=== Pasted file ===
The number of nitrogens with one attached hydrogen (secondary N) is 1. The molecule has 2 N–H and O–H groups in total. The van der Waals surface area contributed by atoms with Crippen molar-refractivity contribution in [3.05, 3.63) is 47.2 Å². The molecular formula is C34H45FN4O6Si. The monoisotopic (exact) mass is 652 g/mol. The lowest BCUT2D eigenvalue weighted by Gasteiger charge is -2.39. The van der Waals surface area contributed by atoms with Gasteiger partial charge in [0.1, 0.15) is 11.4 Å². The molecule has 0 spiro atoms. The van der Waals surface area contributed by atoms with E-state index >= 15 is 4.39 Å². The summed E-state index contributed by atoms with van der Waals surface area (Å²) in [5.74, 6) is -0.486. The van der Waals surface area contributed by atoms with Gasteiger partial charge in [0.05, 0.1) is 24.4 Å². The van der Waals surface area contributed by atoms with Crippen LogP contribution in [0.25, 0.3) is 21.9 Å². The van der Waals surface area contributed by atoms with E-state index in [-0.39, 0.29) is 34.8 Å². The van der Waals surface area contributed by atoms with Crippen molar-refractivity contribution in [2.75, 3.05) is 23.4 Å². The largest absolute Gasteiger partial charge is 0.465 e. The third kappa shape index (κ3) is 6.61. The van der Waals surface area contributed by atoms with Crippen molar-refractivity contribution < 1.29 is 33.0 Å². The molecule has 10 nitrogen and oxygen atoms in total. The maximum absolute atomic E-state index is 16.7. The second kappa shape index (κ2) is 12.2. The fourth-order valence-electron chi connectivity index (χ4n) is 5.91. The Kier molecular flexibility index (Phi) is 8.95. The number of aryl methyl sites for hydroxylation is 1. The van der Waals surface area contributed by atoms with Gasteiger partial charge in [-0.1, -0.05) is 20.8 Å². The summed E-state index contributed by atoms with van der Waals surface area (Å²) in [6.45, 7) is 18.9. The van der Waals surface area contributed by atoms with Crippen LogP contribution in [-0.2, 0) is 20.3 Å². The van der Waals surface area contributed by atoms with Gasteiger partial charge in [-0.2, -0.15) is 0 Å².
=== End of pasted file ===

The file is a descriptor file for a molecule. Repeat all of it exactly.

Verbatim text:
The number of nitrogens with one attached hydrogen (secondary N) is 1. The molecule has 2 N–H and O–H groups in total. The van der Waals surface area contributed by atoms with Crippen molar-refractivity contribution in [3.05, 3.63) is 47.2 Å². The molecular formula is C34H45FN4O6Si. The monoisotopic (exact) mass is 652 g/mol. The lowest BCUT2D eigenvalue weighted by Gasteiger charge is -2.39. The van der Waals surface area contributed by atoms with Gasteiger partial charge in [0.1, 0.15) is 11.4 Å². The molecule has 0 spiro atoms. The van der Waals surface area contributed by atoms with E-state index >= 15 is 4.39 Å². The summed E-state index contributed by atoms with van der Waals surface area (Å²) in [5.74, 6) is -0.486. The van der Waals surface area contributed by atoms with Gasteiger partial charge in [0.05, 0.1) is 24.4 Å². The van der Waals surface area contributed by atoms with Crippen LogP contribution in [0.25, 0.3) is 21.9 Å². The van der Waals surface area contributed by atoms with E-state index in [-0.39, 0.29) is 34.8 Å². The van der Waals surface area contributed by atoms with Crippen molar-refractivity contribution in [2.75, 3.05) is 23.4 Å². The largest absolute Gasteiger partial charge is 0.465 e. The third kappa shape index (κ3) is 6.61. The van der Waals surface area contributed by atoms with Crippen molar-refractivity contribution < 1.29 is 33.0 Å². The molecule has 10 nitrogen and oxygen atoms in total. The maximum absolute atomic E-state index is 16.7. The second kappa shape index (κ2) is 12.2. The fourth-order valence-electron chi connectivity index (χ4n) is 5.91. The Kier molecular flexibility index (Phi) is 8.95. The number of aryl methyl sites for hydroxylation is 1. The van der Waals surface area contributed by atoms with Gasteiger partial charge in [-0.1, -0.05) is 20.8 Å². The summed E-state index contributed by atoms with van der Waals surface area (Å²) in [6.45, 7) is 18.9. The van der Waals surface area contributed by atoms with Crippen LogP contribution in [-0.2, 0) is 20.3 Å². The van der Waals surface area contributed by atoms with Gasteiger partial charge in [-0.2, -0.15) is 0 Å².